All years BCE
Around 4000-3300
700 years
First cities
Eridu and Uruk
Around 3300-2000
1300 years
Ca. 2330-2220
110 years
Akkadian Empire
Ca. 2220-2120
100 years
Ca. 2144-2124
20 years
Gudea of Lagash
Ca. 2112-2004
108 years
3rd Dynasty of Ur
Ca. 2004-1792
About 200 years
Isin-Larsa period
Ca. 2000-1595
About 400 years
Ca. 1792-1595
200 years
1st Dynasty of Babylonia
Ca. 1595-1150
450 years
Kassites of Babylonia
Ca. 1529-1479
50 years
Old Assyria
Ca. 1300-1076
225 years
Middle Assyria
Ca. 884-631
225 years
87 years
Chaldeans of Babylonia

Society and Economy
The most important ancient civilizations in the region were first the Sumerian (3500 BCE-2000 BCE), the Babylonian (18th century BCE-539 BCE) and Assyrian (1350 BCE-612 BCE). During the last two millenniums the Muslim Abbasids must be considered as the strongest rulers of Mesopotamia, both in might and in cultural achievements.
It was the two rivers that became the basis upon which the wealth of the region was based. Through relatively easy irrigation the agriculture could yield heavy crops. There were fish in the rivers, the area had a diversified agriculture and wildfowl was available out near the coast.
There was never a regular supply of water in Mesopotamia, and therefore irrigation was central to controlling the crops in southern Mesopotamia. In northern Mesopotamia, agriculture proved successful at an earlier date, dating back to 10th millennium BCE.
The result was an easy surplus of food products — a prerequisite for urbanization (since the city did not produce basic products, only refined) so cities developed. The cities were centres of trade, as well as production of handicrafts, state administration and military defence. Mesopotamia also had other important raw materials available, even if stone and wood was rare, which had to be imported. The most important local raw material was clay, which was used for building houses, and which was used to create tablets to write on.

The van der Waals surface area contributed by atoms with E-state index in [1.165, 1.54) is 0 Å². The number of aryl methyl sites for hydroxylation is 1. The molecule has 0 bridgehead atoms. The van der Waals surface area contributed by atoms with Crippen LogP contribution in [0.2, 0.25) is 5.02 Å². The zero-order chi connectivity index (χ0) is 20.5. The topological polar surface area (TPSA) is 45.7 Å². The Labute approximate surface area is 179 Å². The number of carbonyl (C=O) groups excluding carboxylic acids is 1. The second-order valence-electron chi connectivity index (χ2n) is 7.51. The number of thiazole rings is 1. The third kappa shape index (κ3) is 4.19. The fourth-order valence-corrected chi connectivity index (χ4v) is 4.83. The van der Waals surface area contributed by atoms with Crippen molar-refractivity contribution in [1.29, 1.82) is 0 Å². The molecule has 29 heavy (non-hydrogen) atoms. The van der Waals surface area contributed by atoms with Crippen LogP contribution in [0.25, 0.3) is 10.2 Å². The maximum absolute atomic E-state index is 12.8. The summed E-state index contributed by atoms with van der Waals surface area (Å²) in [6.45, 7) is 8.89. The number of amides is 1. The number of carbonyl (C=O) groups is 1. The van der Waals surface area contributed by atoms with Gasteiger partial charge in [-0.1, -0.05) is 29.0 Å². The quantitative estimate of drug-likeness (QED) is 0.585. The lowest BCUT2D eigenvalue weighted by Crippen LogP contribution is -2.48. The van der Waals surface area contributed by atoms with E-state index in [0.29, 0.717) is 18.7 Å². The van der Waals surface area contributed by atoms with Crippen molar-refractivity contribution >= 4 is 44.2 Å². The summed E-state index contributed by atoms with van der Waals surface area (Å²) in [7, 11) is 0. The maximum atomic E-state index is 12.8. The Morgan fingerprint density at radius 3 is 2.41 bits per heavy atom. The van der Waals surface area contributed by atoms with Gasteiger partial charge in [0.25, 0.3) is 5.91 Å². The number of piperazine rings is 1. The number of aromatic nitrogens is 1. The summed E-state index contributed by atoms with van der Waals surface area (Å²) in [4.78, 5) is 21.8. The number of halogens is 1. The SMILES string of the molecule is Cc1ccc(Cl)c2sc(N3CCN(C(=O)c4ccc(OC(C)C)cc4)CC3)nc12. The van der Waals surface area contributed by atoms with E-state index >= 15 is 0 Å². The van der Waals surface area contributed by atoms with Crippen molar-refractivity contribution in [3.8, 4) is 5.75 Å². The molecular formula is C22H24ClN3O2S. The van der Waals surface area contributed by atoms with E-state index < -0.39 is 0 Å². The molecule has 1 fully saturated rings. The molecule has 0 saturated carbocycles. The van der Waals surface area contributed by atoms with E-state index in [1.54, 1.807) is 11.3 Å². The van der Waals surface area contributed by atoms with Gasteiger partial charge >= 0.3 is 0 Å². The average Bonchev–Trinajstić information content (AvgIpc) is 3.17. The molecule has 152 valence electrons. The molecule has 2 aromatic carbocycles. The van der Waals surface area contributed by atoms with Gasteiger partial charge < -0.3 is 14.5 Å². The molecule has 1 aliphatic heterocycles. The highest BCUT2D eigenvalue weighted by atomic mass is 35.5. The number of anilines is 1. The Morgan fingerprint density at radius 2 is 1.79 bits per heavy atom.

The richness of Mesopotamia made it attractive for neighbouring peoples, and its lack of mountains made it fairly difficult to protect against invaders. The result was numerous invasions through the history, and many times did foreign warlords replace the existing rulers. Few dynasties lasted more than a few hundred years. The threat from the neighbours, was another reason for establishing the cities: The cities could be fortified and defended.

Much mathematical and astronomical science owes its beginnings to the Mesopotamians. They developed the sexagesimal system, which was used for all types of calculations, but which is still used for the clock all around the world.
Architecture and art are often impressive seen relative to its epoch, but cannot be compared to what is found in Egypt. But one achievement is among the greatest found in antiquity: The ziggurat, a temple structure of impressive size and high aesthetical values.
Science was at a relatively early stage, and there are no known attempts to create laws and little use of analogy.
It was in Mesopotamia cuneiform writing was developed, and with this much literature of high value was produced. Enuma Elish and Gilgamesh are examples of great religious literature, while the Code of Hammurabi is one of the greatest early examples of juridical literature. Still, much of the available literature still remain untranslated.